When a user attempts to connect to a cloud computer, we need to identify the user and determine whether they should be granted access.

Authentication Strategies

Token Authentication

  • This is the default authentication strategy
  • No additional code is needed

Webhook Authentication

  • You need to create an endpoint on your backend (i.e. a webhook)
  • The virtual computer will hit your endpoint when a new user tries to connect
  • Your backend’s webhook response controls whether the user is granted access
  • To set the authentication strategy, you provide an authentication object when starting a cloud computer session:

Setting the Authentication Strategy

To set the authentication strategy, you provide an authentication object when starting a cloud computer session:

Token Authentication (Default)

  "auth": {
    "type": "token"

Webhook Authentication

    "auth": {
    "type": "webhook",
    "value": {
      "url": "https://yourwebsite.com/webhook/hyperbeam/auth"
      "bearer": "<cryptographic-key>"

Request Body

auth.typestringThe authentication strategy type. Valid values are webhook and token.
auth.value.urlstringThe endpoint of your webhook for webhook-based authentication.
auth.value.bearerstringA secret cryptographic key you provide to verify the webhook request is coming from Hyperbeam.


Token Authentication

When using token authentication, a token is added as a query parameter to the cloud computer’s embed URL. This ensures only users that were provided the embed URL have access to the cloud computer—malicious actors cannot gain access via the session ID or brute force.

Webhook Authentication

Start a cloud computer session with webhook authentication

curl -X POST -H 'Authorization: Bearer <your-api-key>' \
    https://engine.hyperbeam.com/v0/vm \
    -d '{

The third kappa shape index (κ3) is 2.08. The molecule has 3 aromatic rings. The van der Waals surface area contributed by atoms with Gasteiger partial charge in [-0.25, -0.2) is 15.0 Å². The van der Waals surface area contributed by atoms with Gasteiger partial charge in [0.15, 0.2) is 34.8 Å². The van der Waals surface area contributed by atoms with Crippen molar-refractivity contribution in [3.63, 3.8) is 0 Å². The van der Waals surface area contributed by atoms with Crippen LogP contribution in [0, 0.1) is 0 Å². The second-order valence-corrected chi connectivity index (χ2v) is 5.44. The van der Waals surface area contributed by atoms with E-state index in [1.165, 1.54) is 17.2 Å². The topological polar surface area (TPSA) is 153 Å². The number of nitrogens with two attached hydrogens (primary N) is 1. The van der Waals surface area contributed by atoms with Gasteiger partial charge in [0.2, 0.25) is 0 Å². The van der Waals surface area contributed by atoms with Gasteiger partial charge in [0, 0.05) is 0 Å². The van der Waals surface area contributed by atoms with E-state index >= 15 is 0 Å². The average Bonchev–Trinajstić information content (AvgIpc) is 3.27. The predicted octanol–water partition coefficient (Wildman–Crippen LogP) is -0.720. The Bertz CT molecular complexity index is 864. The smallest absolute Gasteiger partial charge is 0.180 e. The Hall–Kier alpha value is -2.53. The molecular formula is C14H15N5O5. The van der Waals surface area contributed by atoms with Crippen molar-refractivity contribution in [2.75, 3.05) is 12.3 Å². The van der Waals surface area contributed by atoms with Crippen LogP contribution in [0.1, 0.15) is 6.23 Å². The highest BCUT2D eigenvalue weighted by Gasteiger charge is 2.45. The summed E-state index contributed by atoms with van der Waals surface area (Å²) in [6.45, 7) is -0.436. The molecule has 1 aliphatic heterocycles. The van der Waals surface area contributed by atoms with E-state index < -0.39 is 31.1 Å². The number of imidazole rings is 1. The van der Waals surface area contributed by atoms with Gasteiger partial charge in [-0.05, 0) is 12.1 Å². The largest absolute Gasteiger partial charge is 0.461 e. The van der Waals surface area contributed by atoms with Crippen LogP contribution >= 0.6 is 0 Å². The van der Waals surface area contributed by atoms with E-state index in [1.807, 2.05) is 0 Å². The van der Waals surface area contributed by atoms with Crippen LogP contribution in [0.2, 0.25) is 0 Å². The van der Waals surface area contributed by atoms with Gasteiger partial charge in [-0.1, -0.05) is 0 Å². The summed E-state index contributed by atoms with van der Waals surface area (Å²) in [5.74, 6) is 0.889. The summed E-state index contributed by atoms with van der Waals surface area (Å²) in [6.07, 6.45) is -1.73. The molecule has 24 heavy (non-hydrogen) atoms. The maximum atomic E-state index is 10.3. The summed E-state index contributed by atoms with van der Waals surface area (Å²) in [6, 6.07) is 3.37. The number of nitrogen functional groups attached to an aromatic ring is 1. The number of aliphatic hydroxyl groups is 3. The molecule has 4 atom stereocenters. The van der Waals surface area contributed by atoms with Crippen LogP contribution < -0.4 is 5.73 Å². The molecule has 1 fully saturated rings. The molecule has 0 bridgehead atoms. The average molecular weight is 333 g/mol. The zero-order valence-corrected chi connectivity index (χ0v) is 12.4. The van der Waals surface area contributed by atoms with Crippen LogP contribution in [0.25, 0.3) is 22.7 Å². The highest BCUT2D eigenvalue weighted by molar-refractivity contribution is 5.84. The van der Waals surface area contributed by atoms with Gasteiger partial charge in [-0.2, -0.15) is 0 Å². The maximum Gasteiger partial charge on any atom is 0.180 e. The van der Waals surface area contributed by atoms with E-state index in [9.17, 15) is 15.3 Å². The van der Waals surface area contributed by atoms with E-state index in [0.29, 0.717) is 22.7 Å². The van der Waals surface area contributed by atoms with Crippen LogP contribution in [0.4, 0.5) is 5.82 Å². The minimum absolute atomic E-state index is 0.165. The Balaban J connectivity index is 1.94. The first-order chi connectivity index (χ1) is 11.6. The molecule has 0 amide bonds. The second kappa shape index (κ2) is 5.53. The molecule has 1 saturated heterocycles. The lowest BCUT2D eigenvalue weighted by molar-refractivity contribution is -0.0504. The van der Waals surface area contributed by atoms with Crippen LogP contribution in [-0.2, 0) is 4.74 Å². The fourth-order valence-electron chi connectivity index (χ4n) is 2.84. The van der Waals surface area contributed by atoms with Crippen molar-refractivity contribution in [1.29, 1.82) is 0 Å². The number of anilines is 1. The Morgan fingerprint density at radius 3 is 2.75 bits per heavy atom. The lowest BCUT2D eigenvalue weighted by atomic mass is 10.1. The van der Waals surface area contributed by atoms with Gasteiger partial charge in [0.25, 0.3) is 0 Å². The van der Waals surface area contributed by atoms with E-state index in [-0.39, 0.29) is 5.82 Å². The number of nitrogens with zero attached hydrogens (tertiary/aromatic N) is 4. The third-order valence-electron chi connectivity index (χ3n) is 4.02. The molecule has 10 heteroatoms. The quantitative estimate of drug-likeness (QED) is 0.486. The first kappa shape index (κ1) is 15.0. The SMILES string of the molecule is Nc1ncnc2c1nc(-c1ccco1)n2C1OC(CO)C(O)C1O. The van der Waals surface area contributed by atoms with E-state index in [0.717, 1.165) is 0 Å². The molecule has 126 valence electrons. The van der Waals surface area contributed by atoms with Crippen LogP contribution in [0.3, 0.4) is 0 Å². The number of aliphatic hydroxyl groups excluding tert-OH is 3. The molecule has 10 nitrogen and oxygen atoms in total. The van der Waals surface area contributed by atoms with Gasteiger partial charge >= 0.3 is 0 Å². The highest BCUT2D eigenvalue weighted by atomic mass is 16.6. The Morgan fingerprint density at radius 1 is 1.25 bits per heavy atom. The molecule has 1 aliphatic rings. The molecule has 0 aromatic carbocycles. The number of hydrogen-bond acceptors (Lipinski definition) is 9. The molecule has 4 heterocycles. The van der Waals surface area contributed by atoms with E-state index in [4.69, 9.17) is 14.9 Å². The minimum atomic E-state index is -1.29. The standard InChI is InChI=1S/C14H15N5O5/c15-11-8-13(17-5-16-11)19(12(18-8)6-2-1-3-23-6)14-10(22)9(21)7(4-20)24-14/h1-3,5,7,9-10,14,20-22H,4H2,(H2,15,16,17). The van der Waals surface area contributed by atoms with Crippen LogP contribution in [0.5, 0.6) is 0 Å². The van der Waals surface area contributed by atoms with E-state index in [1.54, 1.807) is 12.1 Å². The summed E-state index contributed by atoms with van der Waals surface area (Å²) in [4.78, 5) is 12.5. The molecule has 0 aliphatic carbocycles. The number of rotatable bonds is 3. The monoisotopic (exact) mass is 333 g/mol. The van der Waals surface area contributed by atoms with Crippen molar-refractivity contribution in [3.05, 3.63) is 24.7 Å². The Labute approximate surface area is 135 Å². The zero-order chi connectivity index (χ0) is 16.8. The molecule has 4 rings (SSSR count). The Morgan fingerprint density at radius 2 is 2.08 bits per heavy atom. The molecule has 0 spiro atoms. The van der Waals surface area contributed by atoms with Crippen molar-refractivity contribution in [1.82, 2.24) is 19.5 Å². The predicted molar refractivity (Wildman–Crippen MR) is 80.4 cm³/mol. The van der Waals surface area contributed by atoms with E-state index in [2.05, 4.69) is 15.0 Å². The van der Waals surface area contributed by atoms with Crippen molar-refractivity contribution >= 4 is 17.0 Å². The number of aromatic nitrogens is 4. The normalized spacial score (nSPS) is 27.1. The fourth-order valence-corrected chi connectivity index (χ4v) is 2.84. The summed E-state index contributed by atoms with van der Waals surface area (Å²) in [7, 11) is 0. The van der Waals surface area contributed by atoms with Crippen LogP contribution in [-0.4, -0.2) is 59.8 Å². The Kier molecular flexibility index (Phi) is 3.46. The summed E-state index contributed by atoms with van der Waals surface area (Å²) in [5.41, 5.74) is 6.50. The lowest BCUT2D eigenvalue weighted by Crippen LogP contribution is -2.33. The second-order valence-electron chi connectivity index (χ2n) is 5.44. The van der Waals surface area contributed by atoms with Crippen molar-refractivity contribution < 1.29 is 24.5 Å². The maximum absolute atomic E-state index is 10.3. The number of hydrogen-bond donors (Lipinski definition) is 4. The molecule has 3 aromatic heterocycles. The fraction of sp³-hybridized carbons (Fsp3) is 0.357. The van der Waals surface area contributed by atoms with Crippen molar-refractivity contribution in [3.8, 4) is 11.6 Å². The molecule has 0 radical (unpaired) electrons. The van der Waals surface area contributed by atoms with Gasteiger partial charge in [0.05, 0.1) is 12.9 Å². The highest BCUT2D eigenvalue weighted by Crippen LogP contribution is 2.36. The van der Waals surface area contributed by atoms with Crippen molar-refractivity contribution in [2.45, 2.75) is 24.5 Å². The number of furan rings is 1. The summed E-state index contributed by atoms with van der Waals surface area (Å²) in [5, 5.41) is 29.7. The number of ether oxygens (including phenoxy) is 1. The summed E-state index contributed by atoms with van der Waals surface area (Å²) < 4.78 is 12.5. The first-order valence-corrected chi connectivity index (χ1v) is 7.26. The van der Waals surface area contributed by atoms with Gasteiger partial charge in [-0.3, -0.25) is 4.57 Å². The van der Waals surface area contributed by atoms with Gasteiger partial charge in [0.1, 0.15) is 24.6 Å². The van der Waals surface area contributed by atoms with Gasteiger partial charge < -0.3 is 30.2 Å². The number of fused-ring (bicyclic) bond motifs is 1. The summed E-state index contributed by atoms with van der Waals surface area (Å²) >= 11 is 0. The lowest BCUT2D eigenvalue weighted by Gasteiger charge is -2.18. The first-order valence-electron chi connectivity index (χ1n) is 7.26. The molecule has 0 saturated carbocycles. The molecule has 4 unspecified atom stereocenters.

"auth": {
        "type": "webhook",
        "value": {
          "url": "https://yourwebsite.com/webhook/hyperbeam/auth",
          "bearer": "<secret-key>"

You will need to create an endpoint on your backend. The cloud computer will send a request to the endpoint you provided to determine if a user is allowed to connect.

Our request will:

  • Set the Authorization header to Authorization: Bearer <bearer-token>
    • <bearer-token> is the token you provided in the authentication object
  • Set the HB-User-Agent header to the client’s user agent
  • Set the HB-Connection-IP header to the client’s IP address
  • Send a POST request with a JSON request body
  "user_id": "7411d16b-9451-415e-bb65-7d5ff3202249",
  "userdata": {}

TL;DR: our request will look like this:

curl -X POST -H 'Authorization: Bearer <bearer-token>' \
    -H 'Content-Type: application/json' \
    -H 'HB-User-Agent: Mozilla/5.0 (X11; Linux x86_64) AppleWebKit/537.36 (KHTML, like Gecko) Chrome/ Safari/537.36' \
    -H 'HB-Connection-IP:' \
    https://yourwebsite.com/webhook/hyperbeam/auth \
    -d '{"user_id": "7411d16b-9451-415e-bb65-7d5ff3202249", "userdata": {"my_data": "foo"}}'

Testing webhooks is difficult when running your backend locally (e.g. our cloud computers cannot reach localhost:8080). We recommend using ngrok to expose your endpoint for testing.

Your webhook must:

  • Check that the bearer token in the Authorization header matches the token you provided

  • Parse the request body and determine if the user should be granted access

    • You can use the user_id and userdata fields to identify the user
  • Send back a 200 status with a JSON response body

    • To grant user access, send back {"authorized": true}
    • To deny user access, send back {"authorized": false}
    • Any response that doesn’t have a 200 status code will deny user access
    • If the “authorized” key is not set, the user will be denied
    • You can provide a permissions object in the response to atomically set the permission values of the user